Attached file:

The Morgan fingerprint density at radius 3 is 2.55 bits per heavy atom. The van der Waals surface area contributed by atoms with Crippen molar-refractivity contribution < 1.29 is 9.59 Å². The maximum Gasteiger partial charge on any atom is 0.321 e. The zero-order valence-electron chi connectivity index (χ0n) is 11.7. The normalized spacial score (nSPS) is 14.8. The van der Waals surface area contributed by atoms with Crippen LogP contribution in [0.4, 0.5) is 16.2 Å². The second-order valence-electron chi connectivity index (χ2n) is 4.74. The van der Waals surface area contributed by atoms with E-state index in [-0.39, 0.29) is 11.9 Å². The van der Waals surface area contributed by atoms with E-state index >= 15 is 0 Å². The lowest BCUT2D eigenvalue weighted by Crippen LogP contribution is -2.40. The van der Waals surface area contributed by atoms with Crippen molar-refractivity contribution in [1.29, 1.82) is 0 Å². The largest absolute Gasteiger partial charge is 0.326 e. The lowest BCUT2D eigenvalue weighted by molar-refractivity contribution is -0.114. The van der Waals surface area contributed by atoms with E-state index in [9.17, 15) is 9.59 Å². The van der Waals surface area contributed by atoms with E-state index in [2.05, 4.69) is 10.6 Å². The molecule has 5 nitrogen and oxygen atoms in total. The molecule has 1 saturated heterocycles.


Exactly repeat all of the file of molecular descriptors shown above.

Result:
The Morgan fingerprint density at radius 3 is 2.55 bits per heavy atom. The van der Waals surface area contributed by atoms with Crippen molar-refractivity contribution < 1.29 is 9.59 Å². The maximum Gasteiger partial charge on any atom is 0.321 e. The zero-order valence-electron chi connectivity index (χ0n) is 11.7. The normalized spacial score (nSPS) is 14.8. The van der Waals surface area contributed by atoms with Crippen LogP contribution in [0.4, 0.5) is 16.2 Å². The second-order valence-electron chi connectivity index (χ2n) is 4.74. The van der Waals surface area contributed by atoms with E-state index in [-0.39, 0.29) is 11.9 Å². The van der Waals surface area contributed by atoms with E-state index >= 15 is 0 Å². The lowest BCUT2D eigenvalue weighted by Crippen LogP contribution is -2.40. The van der Waals surface area contributed by atoms with Crippen molar-refractivity contribution in [1.29, 1.82) is 0 Å². The largest absolute Gasteiger partial charge is 0.326 e. The lowest BCUT2D eigenvalue weighted by molar-refractivity contribution is -0.114. The van der Waals surface area contributed by atoms with E-state index in [9.17, 15) is 9.59 Å². The van der Waals surface area contributed by atoms with E-state index in [2.05, 4.69) is 10.6 Å². The molecule has 5 nitrogen and oxygen atoms in total. The molecule has 1 saturated heterocycles.